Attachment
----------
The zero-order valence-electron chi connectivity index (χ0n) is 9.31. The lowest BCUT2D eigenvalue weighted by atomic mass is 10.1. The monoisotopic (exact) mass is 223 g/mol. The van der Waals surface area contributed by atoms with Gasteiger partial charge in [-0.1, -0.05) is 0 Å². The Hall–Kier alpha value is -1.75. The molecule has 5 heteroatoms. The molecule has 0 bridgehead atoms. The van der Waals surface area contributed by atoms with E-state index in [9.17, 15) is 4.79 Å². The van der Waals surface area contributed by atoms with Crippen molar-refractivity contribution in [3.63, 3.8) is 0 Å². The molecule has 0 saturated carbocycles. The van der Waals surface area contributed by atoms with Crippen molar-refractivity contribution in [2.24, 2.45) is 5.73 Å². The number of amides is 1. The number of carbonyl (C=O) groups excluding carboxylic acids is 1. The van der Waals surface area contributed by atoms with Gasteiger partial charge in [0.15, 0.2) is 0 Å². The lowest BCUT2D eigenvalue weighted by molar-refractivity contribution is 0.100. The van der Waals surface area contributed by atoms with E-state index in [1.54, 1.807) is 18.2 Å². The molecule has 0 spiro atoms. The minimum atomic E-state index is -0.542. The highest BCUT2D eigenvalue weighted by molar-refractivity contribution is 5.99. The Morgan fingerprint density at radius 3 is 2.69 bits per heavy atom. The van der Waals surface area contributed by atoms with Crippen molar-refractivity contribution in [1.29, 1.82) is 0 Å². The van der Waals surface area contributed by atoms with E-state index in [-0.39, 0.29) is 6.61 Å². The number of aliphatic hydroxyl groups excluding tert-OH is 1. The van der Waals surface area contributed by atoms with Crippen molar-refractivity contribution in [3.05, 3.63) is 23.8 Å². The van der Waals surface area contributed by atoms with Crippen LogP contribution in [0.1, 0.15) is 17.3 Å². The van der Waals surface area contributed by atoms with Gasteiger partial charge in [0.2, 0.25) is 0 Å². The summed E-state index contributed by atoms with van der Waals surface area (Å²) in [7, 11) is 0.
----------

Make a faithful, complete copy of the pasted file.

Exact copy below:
The zero-order valence-electron chi connectivity index (χ0n) is 9.31. The lowest BCUT2D eigenvalue weighted by atomic mass is 10.1. The monoisotopic (exact) mass is 223 g/mol. The van der Waals surface area contributed by atoms with Gasteiger partial charge in [-0.1, -0.05) is 0 Å². The Hall–Kier alpha value is -1.75. The molecule has 5 heteroatoms. The molecule has 0 bridgehead atoms. The van der Waals surface area contributed by atoms with E-state index in [9.17, 15) is 4.79 Å². The van der Waals surface area contributed by atoms with Crippen molar-refractivity contribution in [3.63, 3.8) is 0 Å². The molecule has 0 saturated carbocycles. The van der Waals surface area contributed by atoms with Crippen molar-refractivity contribution in [2.24, 2.45) is 5.73 Å². The number of amides is 1. The number of carbonyl (C=O) groups excluding carboxylic acids is 1. The van der Waals surface area contributed by atoms with Gasteiger partial charge in [0.15, 0.2) is 0 Å². The lowest BCUT2D eigenvalue weighted by molar-refractivity contribution is 0.100. The van der Waals surface area contributed by atoms with E-state index in [1.54, 1.807) is 18.2 Å². The molecule has 0 spiro atoms. The minimum atomic E-state index is -0.542. The highest BCUT2D eigenvalue weighted by molar-refractivity contribution is 5.99. The Morgan fingerprint density at radius 3 is 2.69 bits per heavy atom. The van der Waals surface area contributed by atoms with Crippen molar-refractivity contribution in [1.29, 1.82) is 0 Å². The van der Waals surface area contributed by atoms with E-state index in [-0.39, 0.29) is 6.61 Å². The number of aliphatic hydroxyl groups excluding tert-OH is 1. The van der Waals surface area contributed by atoms with Crippen molar-refractivity contribution in [3.05, 3.63) is 23.8 Å². The van der Waals surface area contributed by atoms with Crippen LogP contribution in [0.1, 0.15) is 17.3 Å². The van der Waals surface area contributed by atoms with Gasteiger partial charge in [0.2, 0.25) is 0 Å². The summed E-state index contributed by atoms with van der Waals surface area (Å²) in [7, 11) is 0.